Cybercrime: Inadequate moats and insider jobs

Can you believe that cybercrime has resulted in over US$1.5 trillion dollars in worldwide losses over the past 12 months? We know that cybercrime has escalated during lockdown, but this figure does more than enough, surely, to reinforce the need for businesses to deepen their understanding of financial crime. (The figure comes from research by BAE Systems Applied Intelligence and SWIFT, the financial messaging and payments organisation set up by a cohort of banks).

The Lens has scanned several reports recently and can relay some details.

We read that cybercriminals are more sophisticated in using ‘front companies’ to launder funds. Cryptocurrencies have also become a favoured medium for money laundering, with digital transactions offering a peer-to-peer environment that allows criminals to bypass the compliance and KYC controls applied by banks.

Financial organisations are spending, on average, 10.9% of annual budget on cybersecurity programmes according to Accenture. This is a large price to pay for safety, but the danger of not being cybersecure also has large associated costs. For example, the Information Commissioner’s Office, the UK’s data protection watchdog, slapped a £183.39 million fine on British Airways (BA) last year for violating the EU GDPR when hackers exploited security vulnerabilities to steal credit card details and other customer information.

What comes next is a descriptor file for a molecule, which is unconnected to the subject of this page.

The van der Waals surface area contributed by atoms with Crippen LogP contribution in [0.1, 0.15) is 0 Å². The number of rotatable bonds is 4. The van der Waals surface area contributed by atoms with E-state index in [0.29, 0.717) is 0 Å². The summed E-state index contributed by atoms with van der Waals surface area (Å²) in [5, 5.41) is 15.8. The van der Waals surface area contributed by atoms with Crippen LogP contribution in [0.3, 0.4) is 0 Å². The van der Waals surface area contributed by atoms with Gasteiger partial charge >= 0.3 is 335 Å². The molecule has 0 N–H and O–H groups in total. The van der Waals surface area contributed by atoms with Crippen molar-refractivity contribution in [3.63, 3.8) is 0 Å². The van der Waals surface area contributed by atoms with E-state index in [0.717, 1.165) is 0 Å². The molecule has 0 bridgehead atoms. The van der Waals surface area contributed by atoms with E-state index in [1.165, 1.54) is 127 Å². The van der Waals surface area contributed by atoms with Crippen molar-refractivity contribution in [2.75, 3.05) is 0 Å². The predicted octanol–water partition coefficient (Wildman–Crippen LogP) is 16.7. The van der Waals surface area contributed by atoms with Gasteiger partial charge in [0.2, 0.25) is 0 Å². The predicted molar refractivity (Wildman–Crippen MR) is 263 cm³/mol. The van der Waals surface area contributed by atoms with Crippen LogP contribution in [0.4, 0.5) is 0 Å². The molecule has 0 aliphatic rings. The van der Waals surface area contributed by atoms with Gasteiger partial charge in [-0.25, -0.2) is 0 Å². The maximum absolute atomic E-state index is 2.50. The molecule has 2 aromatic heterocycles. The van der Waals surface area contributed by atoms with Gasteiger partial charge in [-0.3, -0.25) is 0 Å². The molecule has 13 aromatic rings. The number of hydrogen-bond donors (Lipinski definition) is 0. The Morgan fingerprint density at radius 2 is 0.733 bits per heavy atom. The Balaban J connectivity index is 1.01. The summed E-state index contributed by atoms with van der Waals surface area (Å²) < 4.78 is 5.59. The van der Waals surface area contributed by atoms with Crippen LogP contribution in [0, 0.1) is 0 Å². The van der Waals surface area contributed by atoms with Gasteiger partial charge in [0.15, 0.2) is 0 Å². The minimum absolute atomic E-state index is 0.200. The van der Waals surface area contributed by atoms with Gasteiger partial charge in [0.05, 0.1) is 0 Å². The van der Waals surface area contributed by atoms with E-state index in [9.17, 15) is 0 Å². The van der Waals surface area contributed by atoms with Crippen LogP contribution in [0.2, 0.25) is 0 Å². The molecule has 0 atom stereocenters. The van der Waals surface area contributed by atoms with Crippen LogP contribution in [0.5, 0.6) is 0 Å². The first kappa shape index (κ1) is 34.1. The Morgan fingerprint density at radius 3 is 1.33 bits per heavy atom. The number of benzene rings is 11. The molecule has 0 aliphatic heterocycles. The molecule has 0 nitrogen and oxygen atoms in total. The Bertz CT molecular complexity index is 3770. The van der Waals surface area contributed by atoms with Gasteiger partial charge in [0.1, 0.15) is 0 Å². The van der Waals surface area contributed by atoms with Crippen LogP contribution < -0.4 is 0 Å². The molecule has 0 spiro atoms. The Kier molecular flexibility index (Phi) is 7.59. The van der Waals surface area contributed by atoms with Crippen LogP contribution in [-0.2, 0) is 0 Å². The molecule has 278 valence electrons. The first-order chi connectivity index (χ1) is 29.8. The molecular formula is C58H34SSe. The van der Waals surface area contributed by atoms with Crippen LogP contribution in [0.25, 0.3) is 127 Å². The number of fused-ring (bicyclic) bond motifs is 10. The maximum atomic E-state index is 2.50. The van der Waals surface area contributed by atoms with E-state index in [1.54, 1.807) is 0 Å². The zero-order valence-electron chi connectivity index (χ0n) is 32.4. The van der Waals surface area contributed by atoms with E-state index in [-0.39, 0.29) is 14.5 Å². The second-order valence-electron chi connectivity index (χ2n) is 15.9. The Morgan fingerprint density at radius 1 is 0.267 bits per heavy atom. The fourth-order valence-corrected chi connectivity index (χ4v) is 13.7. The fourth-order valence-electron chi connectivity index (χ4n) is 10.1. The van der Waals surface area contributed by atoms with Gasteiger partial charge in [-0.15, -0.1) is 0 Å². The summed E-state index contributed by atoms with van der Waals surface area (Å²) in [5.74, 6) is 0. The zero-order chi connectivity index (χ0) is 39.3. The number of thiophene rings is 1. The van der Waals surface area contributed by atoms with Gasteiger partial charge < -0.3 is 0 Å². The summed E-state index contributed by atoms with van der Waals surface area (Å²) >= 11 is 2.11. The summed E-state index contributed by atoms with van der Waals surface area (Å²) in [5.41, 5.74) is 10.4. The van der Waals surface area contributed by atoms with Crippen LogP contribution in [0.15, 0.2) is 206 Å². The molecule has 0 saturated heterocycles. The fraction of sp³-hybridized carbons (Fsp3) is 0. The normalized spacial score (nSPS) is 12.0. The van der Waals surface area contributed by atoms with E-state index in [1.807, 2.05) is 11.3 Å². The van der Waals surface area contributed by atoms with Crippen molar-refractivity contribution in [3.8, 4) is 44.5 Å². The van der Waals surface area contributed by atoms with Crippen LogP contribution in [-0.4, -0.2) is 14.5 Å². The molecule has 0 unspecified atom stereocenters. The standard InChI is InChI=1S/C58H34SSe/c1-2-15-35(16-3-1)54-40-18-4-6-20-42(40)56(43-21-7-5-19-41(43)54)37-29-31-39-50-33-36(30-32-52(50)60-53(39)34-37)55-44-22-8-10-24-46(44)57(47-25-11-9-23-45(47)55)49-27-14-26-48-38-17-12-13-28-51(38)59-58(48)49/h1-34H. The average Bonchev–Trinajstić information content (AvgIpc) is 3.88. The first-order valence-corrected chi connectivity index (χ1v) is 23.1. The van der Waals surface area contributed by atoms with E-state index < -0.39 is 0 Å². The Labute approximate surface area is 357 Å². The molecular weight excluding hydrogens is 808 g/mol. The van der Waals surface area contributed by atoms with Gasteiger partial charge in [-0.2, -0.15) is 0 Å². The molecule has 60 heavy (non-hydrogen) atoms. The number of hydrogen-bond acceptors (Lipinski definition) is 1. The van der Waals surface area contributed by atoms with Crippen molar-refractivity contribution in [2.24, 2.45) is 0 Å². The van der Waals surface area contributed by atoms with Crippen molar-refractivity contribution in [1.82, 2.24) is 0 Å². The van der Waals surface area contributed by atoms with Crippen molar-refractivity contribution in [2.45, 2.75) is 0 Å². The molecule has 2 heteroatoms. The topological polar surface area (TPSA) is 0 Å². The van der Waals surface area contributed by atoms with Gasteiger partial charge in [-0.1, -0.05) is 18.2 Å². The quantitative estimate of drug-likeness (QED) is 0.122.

The past 12 months have also seen an escalation in ransomware attacks. The 2020 Cyber Security Report by Check Point Research reports that in the US and Europe, software companies, healthcare organisations and regional government have particularly been targeted. As the gravity of these attacks has grown, the FBI has weakened its previously strong stance on paying ransoms.

About 40% of security breaches are now indirect, with criminals targeting the weakest links in supply chains and in business ecosystems. Traditional ‘perimeter-based’ defences, based on building a wall or a moat around IT, have become inadequate. Attackers are locating vulnerable organisations that are a single step away from their main target, including cloud-based data services.

Further, Check Point also finds that 34% of cyberattacks are committed by insiders.